Not so Aboriginal Home Care?

26 November 2014 | Posted In: #123 Summer 2014/15, Ageing, Disability Issues, Health Services, Planning for People and Social Issues,

The proposed sale of Aboriginal Home Care has raised concerns within the Aboriginal community such as those below from an Aboriginal community worker who wishes to remain anonymous.

AHC house

Aboriginal Home Care is the largest provider of Home and Community Care services to Aboriginal people in NSW and is part of the government run Home Care Service of NSW. It provides help to Aboriginal people with a disability and older Aboriginal people to help them remain independent in their own home. It also provides respite support to the carers of Aboriginal people.

On 22 September 2014 Minister for Ageing and Minister for Disability Services John Ajaka announced that as part of the NDIS transition, where the federal government takes over responsibility for disability services, “we’re about to start the process of transitioning the Home Care Service of NSW into the non-government sector”. The sale is expected to be completed by mid-2015. Aboriginal Home Care is to be part of the proposed sale.

The announcement has raised concerns within the Aboriginal community about how clients especially in remote communities will be handled in a privatised for profit service. The comments below set out some of the concerns that have been raised from within and outside the community.

I am writing to express my concerns regarding a recent Media Release made by the Minister for Ageing and Minister for Disability Services John Ajaka, regarding the sale of NSW Home Care, including Aboriginal Home Care.

The Aboriginal community, including current Aboriginal Home Care clients and community sector employees are heavily disparaging of the plan to sell the largest home and community care service provider to a multi-national for profit provider, particularly given that not for profit organisations will not have a fair chance in the tendering process.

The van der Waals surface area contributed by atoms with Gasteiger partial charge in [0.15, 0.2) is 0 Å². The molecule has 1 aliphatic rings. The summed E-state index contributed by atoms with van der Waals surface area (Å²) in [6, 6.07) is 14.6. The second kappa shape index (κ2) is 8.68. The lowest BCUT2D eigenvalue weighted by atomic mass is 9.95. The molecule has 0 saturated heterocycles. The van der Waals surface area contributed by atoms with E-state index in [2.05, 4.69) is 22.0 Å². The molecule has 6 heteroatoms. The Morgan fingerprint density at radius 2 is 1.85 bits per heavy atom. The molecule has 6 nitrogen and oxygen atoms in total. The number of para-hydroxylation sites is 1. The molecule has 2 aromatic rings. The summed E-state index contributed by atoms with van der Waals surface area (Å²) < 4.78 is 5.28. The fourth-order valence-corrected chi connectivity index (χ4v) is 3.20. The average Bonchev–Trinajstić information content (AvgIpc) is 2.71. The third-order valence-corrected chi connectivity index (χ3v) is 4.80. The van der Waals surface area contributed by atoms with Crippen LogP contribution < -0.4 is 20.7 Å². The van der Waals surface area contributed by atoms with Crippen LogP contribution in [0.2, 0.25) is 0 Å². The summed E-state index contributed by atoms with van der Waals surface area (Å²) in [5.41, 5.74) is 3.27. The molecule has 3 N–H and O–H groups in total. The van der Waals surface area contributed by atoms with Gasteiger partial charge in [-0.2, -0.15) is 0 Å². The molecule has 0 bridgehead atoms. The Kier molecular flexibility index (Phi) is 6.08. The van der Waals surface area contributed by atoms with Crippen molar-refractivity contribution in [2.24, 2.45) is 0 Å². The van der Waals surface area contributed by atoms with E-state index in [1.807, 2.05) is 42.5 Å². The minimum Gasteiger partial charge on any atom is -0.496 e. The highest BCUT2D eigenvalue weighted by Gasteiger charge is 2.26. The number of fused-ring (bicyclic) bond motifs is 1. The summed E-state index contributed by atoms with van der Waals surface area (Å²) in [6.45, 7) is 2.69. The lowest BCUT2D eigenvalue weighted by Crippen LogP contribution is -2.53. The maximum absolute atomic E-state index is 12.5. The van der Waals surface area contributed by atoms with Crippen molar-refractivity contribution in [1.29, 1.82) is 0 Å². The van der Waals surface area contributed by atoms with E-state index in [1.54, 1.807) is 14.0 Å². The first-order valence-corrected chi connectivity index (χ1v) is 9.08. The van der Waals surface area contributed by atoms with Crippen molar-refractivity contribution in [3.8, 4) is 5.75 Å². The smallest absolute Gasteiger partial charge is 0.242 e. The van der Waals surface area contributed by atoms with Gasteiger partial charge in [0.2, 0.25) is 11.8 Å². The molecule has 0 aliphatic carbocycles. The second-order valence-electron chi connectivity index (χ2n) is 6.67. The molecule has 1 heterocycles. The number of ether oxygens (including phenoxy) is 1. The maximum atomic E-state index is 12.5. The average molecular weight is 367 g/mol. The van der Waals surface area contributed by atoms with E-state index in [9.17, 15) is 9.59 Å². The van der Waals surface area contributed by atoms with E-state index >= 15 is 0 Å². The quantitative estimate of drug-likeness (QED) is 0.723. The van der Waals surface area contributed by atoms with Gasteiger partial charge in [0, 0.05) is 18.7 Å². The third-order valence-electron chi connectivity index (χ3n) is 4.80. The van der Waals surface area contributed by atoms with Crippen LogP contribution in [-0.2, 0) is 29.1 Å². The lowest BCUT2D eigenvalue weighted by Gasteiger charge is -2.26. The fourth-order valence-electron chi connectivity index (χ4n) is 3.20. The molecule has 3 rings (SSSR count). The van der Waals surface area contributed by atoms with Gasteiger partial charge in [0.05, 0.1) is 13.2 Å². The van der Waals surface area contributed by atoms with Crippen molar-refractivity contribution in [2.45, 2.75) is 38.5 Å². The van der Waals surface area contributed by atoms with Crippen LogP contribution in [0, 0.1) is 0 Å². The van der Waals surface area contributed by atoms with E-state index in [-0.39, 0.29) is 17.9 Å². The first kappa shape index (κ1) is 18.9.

The state government has clearly stated that it want to maximise its profit from the sale. This will mean that smaller Aboriginal and non-Aboriginal service providers will not be given the opportunity to expand their services to their local communities as they will not be in the financial position to compete with the large for profit organisations.

Currently Home Care is one of the largest employers of Aboriginal Staff in NSW, with 8 Aboriginal Home Care Offices throughout NSW providing assistance to rural and remote areas as well as suburban areas.

Selling Home Care to a multi-national provider may result in  loss of employment for Aboriginal staff which jeopardises what the Aboriginal community has fought for over the years.

It also works against the Closing the Gap Policy. In 2008, COAG agreed to six ambitious targets to address the disadvantage faced by Indigenous Australians in life expectancy, child mortality, education and employment.

The Closing the Gap target for employment states it will halve the gap in employment outcomes between Indigenous and other Australians by 2018. Selling off Aboriginal Home Care to a multi-national company jeopardises the government’s agreement in attempting to reduce the unemployment rate of Aboriginal people. The sale of Aboriginal Home Care will possibly increase the unemployment rate for Aboriginal people and for the nation as we predict Aboriginal people will no longer access services if they are not provided by Aboriginal workers who can provide culturally safe and appropriate services.

“Aboriginal pensioners and low income clients are not required to pay for domestic assistance, respite or personal care services provided by Aboriginal Home Care.” This is a real concern for the organisation that purchases Aboriginal Home Care.

If this organisation is a multi-national for profit provider it will want to maximise its profit. There is no known Aboriginal home care service provider that seeks to make a profit. It is about providing a service to their own people so they can continue to live in the community and not have to move into a residential institution like setting.

We are particularly concerned that if Aboriginal people cease accessing home care services there will be more admissions to hospital and premature admittance to residential care which will cost the government more money in the long term.

Aboriginal service provision is unique, requiring specialist Aboriginal staff to be employed throughout, not only direct care workers but also in management and senior management roles to ensure a quality service for Aboriginal elders and people with a disability.

The only way to do this is to keep Aboriginal Home Care as a separate entity providing assurance to the Aboriginal community that service provision will remain culturally appropriate and safe, run by Aboriginal people for Aboriginal people.